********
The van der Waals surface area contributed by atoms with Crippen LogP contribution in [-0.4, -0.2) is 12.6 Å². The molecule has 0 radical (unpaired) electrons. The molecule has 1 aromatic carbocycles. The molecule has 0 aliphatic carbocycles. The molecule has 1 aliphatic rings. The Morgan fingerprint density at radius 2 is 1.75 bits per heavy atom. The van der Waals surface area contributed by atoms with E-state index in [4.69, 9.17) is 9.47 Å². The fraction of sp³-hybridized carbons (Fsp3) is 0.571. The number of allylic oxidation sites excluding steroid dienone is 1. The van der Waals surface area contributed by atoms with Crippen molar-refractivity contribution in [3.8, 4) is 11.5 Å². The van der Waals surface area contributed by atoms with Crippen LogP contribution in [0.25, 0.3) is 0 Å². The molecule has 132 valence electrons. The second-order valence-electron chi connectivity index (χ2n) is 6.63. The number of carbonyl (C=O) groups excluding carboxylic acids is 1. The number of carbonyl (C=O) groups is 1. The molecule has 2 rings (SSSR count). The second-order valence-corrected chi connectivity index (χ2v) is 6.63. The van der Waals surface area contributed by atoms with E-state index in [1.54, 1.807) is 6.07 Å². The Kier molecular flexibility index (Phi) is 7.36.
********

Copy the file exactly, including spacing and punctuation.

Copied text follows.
The van der Waals surface area contributed by atoms with Crippen LogP contribution in [-0.4, -0.2) is 12.6 Å². The molecule has 0 radical (unpaired) electrons. The molecule has 1 aromatic carbocycles. The molecule has 0 aliphatic carbocycles. The molecule has 1 aliphatic rings. The Morgan fingerprint density at radius 2 is 1.75 bits per heavy atom. The van der Waals surface area contributed by atoms with E-state index in [4.69, 9.17) is 9.47 Å². The fraction of sp³-hybridized carbons (Fsp3) is 0.571. The number of allylic oxidation sites excluding steroid dienone is 1. The van der Waals surface area contributed by atoms with Crippen molar-refractivity contribution in [3.8, 4) is 11.5 Å². The van der Waals surface area contributed by atoms with Crippen LogP contribution in [0.25, 0.3) is 0 Å². The molecule has 132 valence electrons. The second-order valence-electron chi connectivity index (χ2n) is 6.63. The number of carbonyl (C=O) groups excluding carboxylic acids is 1. The number of carbonyl (C=O) groups is 1. The molecule has 2 rings (SSSR count). The second-order valence-corrected chi connectivity index (χ2v) is 6.63. The van der Waals surface area contributed by atoms with E-state index in [1.54, 1.807) is 6.07 Å². The Kier molecular flexibility index (Phi) is 7.36.